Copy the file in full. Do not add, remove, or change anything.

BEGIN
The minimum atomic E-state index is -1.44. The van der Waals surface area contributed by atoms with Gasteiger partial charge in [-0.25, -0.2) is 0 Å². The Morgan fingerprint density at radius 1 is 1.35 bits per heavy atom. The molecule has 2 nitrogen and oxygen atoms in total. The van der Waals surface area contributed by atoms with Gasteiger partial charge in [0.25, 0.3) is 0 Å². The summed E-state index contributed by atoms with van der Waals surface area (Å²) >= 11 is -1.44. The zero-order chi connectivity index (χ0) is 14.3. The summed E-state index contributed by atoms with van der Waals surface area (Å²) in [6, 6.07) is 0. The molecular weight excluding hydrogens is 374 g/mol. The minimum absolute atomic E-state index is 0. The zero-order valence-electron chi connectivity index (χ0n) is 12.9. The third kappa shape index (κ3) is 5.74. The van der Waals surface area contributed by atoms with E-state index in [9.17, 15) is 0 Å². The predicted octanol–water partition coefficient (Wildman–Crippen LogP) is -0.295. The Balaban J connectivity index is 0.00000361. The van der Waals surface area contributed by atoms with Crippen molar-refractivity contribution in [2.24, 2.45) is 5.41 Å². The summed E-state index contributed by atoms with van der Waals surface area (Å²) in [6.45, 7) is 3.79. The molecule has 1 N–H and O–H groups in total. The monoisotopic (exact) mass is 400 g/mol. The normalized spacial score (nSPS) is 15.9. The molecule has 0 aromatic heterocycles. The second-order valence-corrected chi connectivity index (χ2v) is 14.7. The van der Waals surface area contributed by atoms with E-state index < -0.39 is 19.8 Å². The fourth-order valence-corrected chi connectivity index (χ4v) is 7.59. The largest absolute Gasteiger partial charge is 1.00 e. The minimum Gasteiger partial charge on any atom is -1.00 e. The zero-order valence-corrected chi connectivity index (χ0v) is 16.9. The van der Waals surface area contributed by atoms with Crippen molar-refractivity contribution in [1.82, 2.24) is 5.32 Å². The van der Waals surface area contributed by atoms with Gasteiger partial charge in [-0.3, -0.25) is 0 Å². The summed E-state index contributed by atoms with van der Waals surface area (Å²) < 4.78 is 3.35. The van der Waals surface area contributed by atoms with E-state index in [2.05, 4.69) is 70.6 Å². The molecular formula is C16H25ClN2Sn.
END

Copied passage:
The minimum atomic E-state index is -1.44. The van der Waals surface area contributed by atoms with Gasteiger partial charge in [-0.25, -0.2) is 0 Å². The Morgan fingerprint density at radius 1 is 1.35 bits per heavy atom. The molecule has 2 nitrogen and oxygen atoms in total. The van der Waals surface area contributed by atoms with Gasteiger partial charge in [0.25, 0.3) is 0 Å². The summed E-state index contributed by atoms with van der Waals surface area (Å²) >= 11 is -1.44. The zero-order chi connectivity index (χ0) is 14.3. The summed E-state index contributed by atoms with van der Waals surface area (Å²) in [6, 6.07) is 0. The molecular weight excluding hydrogens is 374 g/mol. The minimum absolute atomic E-state index is 0. The zero-order valence-electron chi connectivity index (χ0n) is 12.9. The third kappa shape index (κ3) is 5.74. The van der Waals surface area contributed by atoms with E-state index in [9.17, 15) is 0 Å². The predicted octanol–water partition coefficient (Wildman–Crippen LogP) is -0.295. The Balaban J connectivity index is 0.00000361. The van der Waals surface area contributed by atoms with Crippen molar-refractivity contribution in [2.24, 2.45) is 5.41 Å². The summed E-state index contributed by atoms with van der Waals surface area (Å²) in [6.45, 7) is 3.79. The molecule has 1 N–H and O–H groups in total. The monoisotopic (exact) mass is 400 g/mol. The normalized spacial score (nSPS) is 15.9. The molecule has 0 aromatic heterocycles. The second-order valence-corrected chi connectivity index (χ2v) is 14.7. The van der Waals surface area contributed by atoms with E-state index < -0.39 is 19.8 Å². The fourth-order valence-corrected chi connectivity index (χ4v) is 7.59. The largest absolute Gasteiger partial charge is 1.00 e. The minimum Gasteiger partial charge on any atom is -1.00 e. The zero-order valence-corrected chi connectivity index (χ0v) is 16.9. The van der Waals surface area contributed by atoms with Crippen molar-refractivity contribution in [1.82, 2.24) is 5.32 Å². The van der Waals surface area contributed by atoms with Gasteiger partial charge in [-0.3, -0.25) is 0 Å². The summed E-state index contributed by atoms with van der Waals surface area (Å²) < 4.78 is 3.35. The van der Waals surface area contributed by atoms with E-state index in [2.05, 4.69) is 70.6 Å². The molecular formula is C16H25ClN2Sn.